NASA is preparing for an “Armageddon”-like mission of crashing a spacecraft into an asteroid, and it wants the public to watch live.
Asteroids frequently get close to striking Earth, but it has been more than 65 million years since a catastrophic collision with our planet. There has been renewed interest in objects hurtling toward us since the popularity of the 2021 doomsday comedy “Don’t Look Up.”
NASA will test its plan in case the scenario ever actually plays out.
“We want to do it now rather than when there’s an actual need,” said NASA program executive Andrea Riley.
The space agency’s Double Asteroid Redirection Test, or DART, will crash into the asteroid Dimorphos, which orbits a larger asteroid named Didymos, next month. Scientists say neither asteroid is headed toward Earth, but Dimorphos, an estimated 520 feet long, is an asteroid that could cause significant damage if it were to hit Earth, NASA says.
Regardless of the outcome, the mission will give astronomers and scientists important data on what the response would be if an asteroid is on a collision course with Earth. No threat exists now, scientists say.
“We don’t want to be in a situation where an asteroid is headed toward Earth and then have to be testing this kind of capability. We want to know about both how the spacecraft works and what the reaction will be … before we ever get in a situation like that,” Lindley Johnson, planetary defense officer for NASA, said in November.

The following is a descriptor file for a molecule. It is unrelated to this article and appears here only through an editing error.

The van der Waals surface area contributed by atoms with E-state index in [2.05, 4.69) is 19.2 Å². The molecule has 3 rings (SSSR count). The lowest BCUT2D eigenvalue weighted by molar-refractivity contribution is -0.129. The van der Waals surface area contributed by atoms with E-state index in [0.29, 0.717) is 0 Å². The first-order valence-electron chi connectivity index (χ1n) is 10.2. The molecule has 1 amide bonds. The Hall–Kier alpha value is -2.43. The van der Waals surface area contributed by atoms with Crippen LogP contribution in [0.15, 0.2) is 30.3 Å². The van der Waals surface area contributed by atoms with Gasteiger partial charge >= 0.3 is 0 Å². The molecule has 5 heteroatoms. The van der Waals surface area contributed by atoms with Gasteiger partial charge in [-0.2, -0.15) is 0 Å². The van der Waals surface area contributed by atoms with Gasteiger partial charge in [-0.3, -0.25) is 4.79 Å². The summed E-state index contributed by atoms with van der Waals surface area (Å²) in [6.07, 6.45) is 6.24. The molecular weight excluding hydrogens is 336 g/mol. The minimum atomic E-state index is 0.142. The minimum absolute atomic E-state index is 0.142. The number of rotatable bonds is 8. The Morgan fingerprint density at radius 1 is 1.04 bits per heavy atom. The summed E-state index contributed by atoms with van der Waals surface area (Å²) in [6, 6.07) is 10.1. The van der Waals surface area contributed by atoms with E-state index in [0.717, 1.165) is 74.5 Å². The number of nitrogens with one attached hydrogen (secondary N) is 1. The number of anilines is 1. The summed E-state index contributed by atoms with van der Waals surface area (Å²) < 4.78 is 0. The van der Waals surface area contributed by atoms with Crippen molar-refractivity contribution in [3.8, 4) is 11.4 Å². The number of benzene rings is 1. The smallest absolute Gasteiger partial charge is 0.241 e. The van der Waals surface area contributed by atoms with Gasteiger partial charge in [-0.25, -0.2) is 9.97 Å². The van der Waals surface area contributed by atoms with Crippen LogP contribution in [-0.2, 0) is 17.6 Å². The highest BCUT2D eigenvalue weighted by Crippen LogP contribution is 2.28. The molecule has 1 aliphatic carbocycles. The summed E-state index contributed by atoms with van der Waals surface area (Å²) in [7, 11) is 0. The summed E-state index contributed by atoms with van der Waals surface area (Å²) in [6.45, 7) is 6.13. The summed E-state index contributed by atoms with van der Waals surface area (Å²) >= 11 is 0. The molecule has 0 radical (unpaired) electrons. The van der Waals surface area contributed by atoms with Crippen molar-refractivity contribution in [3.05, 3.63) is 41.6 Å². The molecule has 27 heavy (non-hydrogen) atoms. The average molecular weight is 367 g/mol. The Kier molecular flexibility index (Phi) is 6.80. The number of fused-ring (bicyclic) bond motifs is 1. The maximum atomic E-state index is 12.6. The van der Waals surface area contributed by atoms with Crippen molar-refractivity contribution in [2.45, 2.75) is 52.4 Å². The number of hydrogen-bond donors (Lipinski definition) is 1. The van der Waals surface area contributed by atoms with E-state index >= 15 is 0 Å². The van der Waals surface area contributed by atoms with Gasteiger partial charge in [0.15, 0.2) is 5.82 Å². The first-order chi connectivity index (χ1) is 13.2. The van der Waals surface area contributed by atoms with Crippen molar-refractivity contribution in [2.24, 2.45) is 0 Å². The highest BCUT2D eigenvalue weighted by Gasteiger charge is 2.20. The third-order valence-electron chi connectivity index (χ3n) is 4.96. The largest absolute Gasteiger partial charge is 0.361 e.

When will DART hit the asteroid Dimorphos?
DART will complete its 10-month journey through space on Sept. 26 at 7:14 p.m. ET. NASA’s live coverage will begin at 6 p.m. ET.
Ten days earlier, DART will release a tiny observation spacecraft that will capture the collision.
Where can I watch the DART mission impact?
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What will DART do?
The collision will happen about 6.8 million miles from Earth. Coming in at 15,000 mph, DART won’t destroy Dimorphos but will “give it a small nudge.” The collision will change the asteroid’s orbit by about 1%, which would be enough to divert one from Earth.
“This really is about asteroid deflection, not disruption,” said Nancy Chabot, a planetary scientist and mission team leader at Johns Hopkins University, which is managing the effort. “This isn’t going to blow up the asteroid. It isn’t going to put it into lots of pieces.”
Contributing: Associated Press
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